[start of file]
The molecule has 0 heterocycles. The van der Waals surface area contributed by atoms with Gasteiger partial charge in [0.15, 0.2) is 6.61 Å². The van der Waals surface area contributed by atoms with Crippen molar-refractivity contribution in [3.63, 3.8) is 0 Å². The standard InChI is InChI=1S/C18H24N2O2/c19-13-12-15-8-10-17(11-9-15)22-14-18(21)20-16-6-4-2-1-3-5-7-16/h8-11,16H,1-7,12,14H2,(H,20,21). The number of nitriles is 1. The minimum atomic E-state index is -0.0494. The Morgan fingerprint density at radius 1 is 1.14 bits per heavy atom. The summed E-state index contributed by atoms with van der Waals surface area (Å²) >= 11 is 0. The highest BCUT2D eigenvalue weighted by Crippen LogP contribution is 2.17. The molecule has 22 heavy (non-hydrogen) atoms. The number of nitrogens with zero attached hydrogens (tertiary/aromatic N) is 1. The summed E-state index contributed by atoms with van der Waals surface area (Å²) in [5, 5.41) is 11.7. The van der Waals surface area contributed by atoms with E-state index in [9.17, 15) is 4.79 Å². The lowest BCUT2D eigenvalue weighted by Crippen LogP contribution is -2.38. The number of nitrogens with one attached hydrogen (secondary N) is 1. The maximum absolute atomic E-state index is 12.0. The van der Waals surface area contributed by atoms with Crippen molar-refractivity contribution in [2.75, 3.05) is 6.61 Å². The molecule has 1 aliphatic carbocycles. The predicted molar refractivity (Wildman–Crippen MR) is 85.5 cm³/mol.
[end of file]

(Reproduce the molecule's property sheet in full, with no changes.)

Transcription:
The molecule has 0 heterocycles. The van der Waals surface area contributed by atoms with Gasteiger partial charge in [0.15, 0.2) is 6.61 Å². The van der Waals surface area contributed by atoms with Crippen molar-refractivity contribution in [3.63, 3.8) is 0 Å². The standard InChI is InChI=1S/C18H24N2O2/c19-13-12-15-8-10-17(11-9-15)22-14-18(21)20-16-6-4-2-1-3-5-7-16/h8-11,16H,1-7,12,14H2,(H,20,21). The number of nitriles is 1. The minimum atomic E-state index is -0.0494. The Morgan fingerprint density at radius 1 is 1.14 bits per heavy atom. The summed E-state index contributed by atoms with van der Waals surface area (Å²) >= 11 is 0. The highest BCUT2D eigenvalue weighted by Crippen LogP contribution is 2.17. The molecule has 22 heavy (non-hydrogen) atoms. The number of nitrogens with zero attached hydrogens (tertiary/aromatic N) is 1. The summed E-state index contributed by atoms with van der Waals surface area (Å²) in [5, 5.41) is 11.7. The van der Waals surface area contributed by atoms with E-state index in [9.17, 15) is 4.79 Å². The lowest BCUT2D eigenvalue weighted by Crippen LogP contribution is -2.38. The number of nitrogens with one attached hydrogen (secondary N) is 1. The maximum absolute atomic E-state index is 12.0. The van der Waals surface area contributed by atoms with Crippen molar-refractivity contribution in [2.75, 3.05) is 6.61 Å². The molecule has 1 aliphatic carbocycles. The predicted molar refractivity (Wildman–Crippen MR) is 85.5 cm³/mol.